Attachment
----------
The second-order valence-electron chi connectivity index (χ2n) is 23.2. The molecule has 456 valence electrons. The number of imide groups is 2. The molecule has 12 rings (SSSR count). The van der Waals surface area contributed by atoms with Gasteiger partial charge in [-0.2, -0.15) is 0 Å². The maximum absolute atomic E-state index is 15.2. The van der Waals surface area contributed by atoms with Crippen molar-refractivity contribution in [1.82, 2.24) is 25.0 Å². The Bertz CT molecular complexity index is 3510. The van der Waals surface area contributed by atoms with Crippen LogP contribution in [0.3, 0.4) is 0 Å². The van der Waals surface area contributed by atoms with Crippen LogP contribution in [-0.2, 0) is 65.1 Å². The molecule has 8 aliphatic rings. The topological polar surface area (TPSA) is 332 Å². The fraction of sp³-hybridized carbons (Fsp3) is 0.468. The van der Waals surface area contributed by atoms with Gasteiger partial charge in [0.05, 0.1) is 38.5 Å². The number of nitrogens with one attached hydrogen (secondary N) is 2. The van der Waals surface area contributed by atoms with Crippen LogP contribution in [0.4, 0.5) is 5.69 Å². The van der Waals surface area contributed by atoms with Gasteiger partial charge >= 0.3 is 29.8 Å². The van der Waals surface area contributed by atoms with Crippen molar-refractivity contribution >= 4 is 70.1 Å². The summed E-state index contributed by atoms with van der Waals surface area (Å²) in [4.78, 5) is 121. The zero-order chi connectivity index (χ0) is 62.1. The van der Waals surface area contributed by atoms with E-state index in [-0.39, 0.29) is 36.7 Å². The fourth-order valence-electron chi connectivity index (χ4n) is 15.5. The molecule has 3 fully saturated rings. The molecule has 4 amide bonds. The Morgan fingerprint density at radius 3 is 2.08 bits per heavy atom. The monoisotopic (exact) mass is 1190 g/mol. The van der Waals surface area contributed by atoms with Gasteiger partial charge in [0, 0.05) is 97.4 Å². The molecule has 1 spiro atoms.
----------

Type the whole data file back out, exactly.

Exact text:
The second-order valence-electron chi connectivity index (χ2n) is 23.2. The molecule has 456 valence electrons. The number of imide groups is 2. The molecule has 12 rings (SSSR count). The van der Waals surface area contributed by atoms with Gasteiger partial charge in [-0.2, -0.15) is 0 Å². The maximum absolute atomic E-state index is 15.2. The van der Waals surface area contributed by atoms with Crippen molar-refractivity contribution in [1.82, 2.24) is 25.0 Å². The Bertz CT molecular complexity index is 3510. The van der Waals surface area contributed by atoms with Crippen LogP contribution in [0.3, 0.4) is 0 Å². The van der Waals surface area contributed by atoms with Crippen LogP contribution in [-0.2, 0) is 65.1 Å². The molecule has 8 aliphatic rings. The topological polar surface area (TPSA) is 332 Å². The fraction of sp³-hybridized carbons (Fsp3) is 0.468. The van der Waals surface area contributed by atoms with Gasteiger partial charge in [0.05, 0.1) is 38.5 Å². The number of nitrogens with one attached hydrogen (secondary N) is 2. The van der Waals surface area contributed by atoms with Crippen LogP contribution in [0.4, 0.5) is 5.69 Å². The van der Waals surface area contributed by atoms with Gasteiger partial charge >= 0.3 is 29.8 Å². The van der Waals surface area contributed by atoms with Crippen molar-refractivity contribution >= 4 is 70.1 Å². The summed E-state index contributed by atoms with van der Waals surface area (Å²) in [4.78, 5) is 121. The zero-order chi connectivity index (χ0) is 62.1. The van der Waals surface area contributed by atoms with E-state index in [-0.39, 0.29) is 36.7 Å². The fourth-order valence-electron chi connectivity index (χ4n) is 15.5. The molecule has 3 fully saturated rings. The molecule has 4 amide bonds. The Morgan fingerprint density at radius 3 is 2.08 bits per heavy atom. The monoisotopic (exact) mass is 1190 g/mol. The van der Waals surface area contributed by atoms with Gasteiger partial charge in [0, 0.05) is 97.4 Å². The molecule has 1 spiro atoms.